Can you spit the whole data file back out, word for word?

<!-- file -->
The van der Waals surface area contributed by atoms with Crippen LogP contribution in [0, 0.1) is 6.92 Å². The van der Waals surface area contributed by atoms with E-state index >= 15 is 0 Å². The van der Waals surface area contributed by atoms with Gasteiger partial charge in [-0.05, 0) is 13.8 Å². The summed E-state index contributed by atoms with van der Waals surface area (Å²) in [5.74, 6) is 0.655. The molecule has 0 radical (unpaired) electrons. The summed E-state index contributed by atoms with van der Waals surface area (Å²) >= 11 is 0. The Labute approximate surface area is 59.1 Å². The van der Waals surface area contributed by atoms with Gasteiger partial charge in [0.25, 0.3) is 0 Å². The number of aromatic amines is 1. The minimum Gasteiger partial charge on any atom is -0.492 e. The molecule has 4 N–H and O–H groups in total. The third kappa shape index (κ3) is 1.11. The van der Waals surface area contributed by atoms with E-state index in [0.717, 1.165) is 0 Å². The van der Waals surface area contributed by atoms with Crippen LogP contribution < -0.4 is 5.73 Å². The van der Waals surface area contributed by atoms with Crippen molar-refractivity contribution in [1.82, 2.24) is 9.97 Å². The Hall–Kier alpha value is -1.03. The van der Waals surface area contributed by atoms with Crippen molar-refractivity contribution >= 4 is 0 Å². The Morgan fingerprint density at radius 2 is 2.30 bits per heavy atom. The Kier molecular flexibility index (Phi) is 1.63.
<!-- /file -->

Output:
The van der Waals surface area contributed by atoms with Crippen LogP contribution in [0, 0.1) is 6.92 Å². The van der Waals surface area contributed by atoms with E-state index >= 15 is 0 Å². The van der Waals surface area contributed by atoms with Gasteiger partial charge in [-0.05, 0) is 13.8 Å². The summed E-state index contributed by atoms with van der Waals surface area (Å²) in [5.74, 6) is 0.655. The molecule has 0 radical (unpaired) electrons. The summed E-state index contributed by atoms with van der Waals surface area (Å²) >= 11 is 0. The Labute approximate surface area is 59.1 Å². The van der Waals surface area contributed by atoms with Gasteiger partial charge in [0.25, 0.3) is 0 Å². The number of aromatic amines is 1. The minimum Gasteiger partial charge on any atom is -0.492 e. The molecule has 4 N–H and O–H groups in total. The third kappa shape index (κ3) is 1.11. The van der Waals surface area contributed by atoms with E-state index in [0.717, 1.165) is 0 Å². The van der Waals surface area contributed by atoms with Crippen LogP contribution < -0.4 is 5.73 Å². The van der Waals surface area contributed by atoms with Crippen molar-refractivity contribution in [1.82, 2.24) is 9.97 Å². The Hall–Kier alpha value is -1.03. The van der Waals surface area contributed by atoms with Crippen molar-refractivity contribution >= 4 is 0 Å². The Morgan fingerprint density at radius 2 is 2.30 bits per heavy atom. The Kier molecular flexibility index (Phi) is 1.63.